Symbol Elements Description Symbol Operator Symbol
    \(E\) identity \(\hat{E}\) no change
    \(C_n\) \(n\)-fold axis of rotation \(\hat{C}_n\) Rotation by \(360°/n\) leaves the molecule unchanged
    \(\sigma\) plane of symmetry \(\hat{\sigma}\) Reflection in the plane leaves the molecule unchanged
    \(i\) center of symmetry. \(\hat{i}\) Inversion through the center of symmetry leaves the molecule unchanged.
    \(S_n\) \(n\)-fold improper rotation \(\hat{S}_n\) The rotary reflection operation consists of rotating through an angle \(360°/n\) about the axis, followed by reflecting in a plane perpendicular to the axis.

    Defining the Coordinate System

    Axis Definitions

    Conventionally, when imposing a set of Cartesian axes on a molecule (as we will need to do later on in the course), the \(z\) axis lies along the principal axis of the molecule, the \(x\) axis lies in the plane of the molecule (or in a plane containing the largest number of atoms if the molecule is non-planar), and the \(y\) axis makes up a right handed axis system.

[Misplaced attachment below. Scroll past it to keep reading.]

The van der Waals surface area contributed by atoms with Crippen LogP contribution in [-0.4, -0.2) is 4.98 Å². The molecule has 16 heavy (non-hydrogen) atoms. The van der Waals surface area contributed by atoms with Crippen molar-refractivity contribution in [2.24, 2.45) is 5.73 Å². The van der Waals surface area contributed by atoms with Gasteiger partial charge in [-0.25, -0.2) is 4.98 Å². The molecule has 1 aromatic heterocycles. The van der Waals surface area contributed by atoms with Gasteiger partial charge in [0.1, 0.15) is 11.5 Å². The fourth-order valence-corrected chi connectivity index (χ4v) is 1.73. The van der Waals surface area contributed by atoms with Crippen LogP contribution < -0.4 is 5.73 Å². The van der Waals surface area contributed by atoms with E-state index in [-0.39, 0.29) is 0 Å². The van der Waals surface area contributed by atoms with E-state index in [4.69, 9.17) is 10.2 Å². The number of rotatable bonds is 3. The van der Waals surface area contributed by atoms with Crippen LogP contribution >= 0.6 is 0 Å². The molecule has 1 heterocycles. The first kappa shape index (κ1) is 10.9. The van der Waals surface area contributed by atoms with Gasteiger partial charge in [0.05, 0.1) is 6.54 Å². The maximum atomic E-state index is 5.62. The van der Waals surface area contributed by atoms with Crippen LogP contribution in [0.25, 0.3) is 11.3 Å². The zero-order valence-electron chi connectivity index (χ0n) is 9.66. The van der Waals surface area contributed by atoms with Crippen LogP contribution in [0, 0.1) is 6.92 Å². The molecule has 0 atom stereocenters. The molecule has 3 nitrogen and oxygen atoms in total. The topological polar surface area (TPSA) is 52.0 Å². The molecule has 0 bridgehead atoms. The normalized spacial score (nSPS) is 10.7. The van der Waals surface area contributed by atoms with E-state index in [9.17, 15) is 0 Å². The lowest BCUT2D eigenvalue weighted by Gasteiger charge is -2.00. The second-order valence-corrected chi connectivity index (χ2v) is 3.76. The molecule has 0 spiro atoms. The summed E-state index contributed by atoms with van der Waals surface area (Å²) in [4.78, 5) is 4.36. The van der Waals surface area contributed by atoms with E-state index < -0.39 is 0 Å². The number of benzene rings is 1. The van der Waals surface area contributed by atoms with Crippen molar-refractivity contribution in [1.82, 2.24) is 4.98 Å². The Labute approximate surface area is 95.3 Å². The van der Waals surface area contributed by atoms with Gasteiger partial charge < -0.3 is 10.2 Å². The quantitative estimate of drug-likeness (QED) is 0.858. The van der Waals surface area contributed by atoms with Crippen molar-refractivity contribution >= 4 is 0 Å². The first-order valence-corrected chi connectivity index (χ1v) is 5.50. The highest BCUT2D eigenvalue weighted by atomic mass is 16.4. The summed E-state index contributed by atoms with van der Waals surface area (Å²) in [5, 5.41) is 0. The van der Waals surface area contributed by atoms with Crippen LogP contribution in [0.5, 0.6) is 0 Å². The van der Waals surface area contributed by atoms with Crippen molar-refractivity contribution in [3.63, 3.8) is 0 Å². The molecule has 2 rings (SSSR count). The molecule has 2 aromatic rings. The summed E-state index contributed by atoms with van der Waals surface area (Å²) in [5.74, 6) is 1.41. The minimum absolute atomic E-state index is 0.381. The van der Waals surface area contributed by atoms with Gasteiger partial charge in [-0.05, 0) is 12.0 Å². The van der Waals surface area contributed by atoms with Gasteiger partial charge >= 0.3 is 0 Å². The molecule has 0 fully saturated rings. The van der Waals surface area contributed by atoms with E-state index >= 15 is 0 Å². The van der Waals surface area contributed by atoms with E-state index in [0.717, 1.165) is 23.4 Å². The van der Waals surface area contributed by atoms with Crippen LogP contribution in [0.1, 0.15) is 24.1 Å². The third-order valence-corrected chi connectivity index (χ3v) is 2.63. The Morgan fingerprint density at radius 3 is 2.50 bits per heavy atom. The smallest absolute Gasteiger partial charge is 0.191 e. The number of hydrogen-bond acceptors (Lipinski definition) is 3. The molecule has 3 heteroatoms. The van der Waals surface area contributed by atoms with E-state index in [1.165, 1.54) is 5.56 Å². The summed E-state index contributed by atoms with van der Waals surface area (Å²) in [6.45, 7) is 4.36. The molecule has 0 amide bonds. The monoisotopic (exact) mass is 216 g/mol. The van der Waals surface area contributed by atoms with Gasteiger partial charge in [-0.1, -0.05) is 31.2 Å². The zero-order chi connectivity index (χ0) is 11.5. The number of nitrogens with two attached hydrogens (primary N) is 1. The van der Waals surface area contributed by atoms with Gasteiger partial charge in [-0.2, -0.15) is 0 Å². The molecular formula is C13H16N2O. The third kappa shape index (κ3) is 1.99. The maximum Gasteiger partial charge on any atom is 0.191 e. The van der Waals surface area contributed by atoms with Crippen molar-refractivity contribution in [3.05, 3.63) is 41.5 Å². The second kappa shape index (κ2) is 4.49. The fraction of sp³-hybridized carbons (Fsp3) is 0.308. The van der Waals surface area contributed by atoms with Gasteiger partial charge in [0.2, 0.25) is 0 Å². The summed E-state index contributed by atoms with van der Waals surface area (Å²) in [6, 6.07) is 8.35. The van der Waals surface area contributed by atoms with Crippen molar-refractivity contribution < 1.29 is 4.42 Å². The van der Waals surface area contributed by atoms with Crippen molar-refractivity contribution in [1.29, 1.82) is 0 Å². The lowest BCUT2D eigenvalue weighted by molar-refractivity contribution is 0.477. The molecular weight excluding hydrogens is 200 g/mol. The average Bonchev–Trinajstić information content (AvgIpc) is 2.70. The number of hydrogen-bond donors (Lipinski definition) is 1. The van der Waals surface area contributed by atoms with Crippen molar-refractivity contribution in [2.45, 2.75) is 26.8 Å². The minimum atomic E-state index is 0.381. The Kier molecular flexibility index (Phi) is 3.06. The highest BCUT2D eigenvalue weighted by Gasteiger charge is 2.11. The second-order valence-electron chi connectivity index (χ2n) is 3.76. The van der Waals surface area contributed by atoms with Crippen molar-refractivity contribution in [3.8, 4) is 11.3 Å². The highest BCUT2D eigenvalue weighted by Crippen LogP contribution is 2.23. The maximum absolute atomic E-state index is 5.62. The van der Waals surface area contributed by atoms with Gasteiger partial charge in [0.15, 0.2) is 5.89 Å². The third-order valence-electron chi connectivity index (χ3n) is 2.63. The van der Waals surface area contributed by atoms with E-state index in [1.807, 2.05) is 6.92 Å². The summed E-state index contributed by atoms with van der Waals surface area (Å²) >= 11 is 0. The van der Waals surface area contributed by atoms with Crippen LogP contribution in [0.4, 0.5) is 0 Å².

Generally, the following conventions are observed to define the coordinate system:

    1. The origin of the coordinate system is located at the central atom or the center of the molecule.
    2. The \(z\)-axis is collinear with the highest-order rotational axis (principal axis).
    3. For planar molecules, if the z-axis is perpendicular to the molecular plane:
      • The \(x\)-axis lies in the plane of the molecule and passes through the greatest number of atoms.
      If the \(z\)-axis lies in the plane of the molecule:
      • The \(x\)-axis stands perpendicular to the plane
    4. For non-planar molecules, once the z-axis has been defined, the x-axis is the usually chosen so that the xz plane contains as many atoms as possible.

    Molecular Point Groups

    It is only possible for certain combinations of symmetry elements to be present in a molecule (or any other object). As a result, we may group together molecules that possess the same symmetry elements and classify molecules according to their symmetry. These groups of symmetry elements are called point groups (due to the fact that there is at least one point in space that remains unchanged no matter which symmetry operation from the group is applied). There are two systems of notation for labeling symmetry groups, called the Schönflies and Hermann-Mauguin (or International) systems. Schönflies notation is used by chemists and spectroscopists, while Crystallographers prefer Hermann-Mauguin notation.The symmetry of individual molecules is usually described using the Schönflies notation, which is used below. The common point groups can be categorized into the following:

    • Nonrotational groups
    • Single-axis rotationa groups
    • Dihedral groups
    • Cubic groups
    Shared Names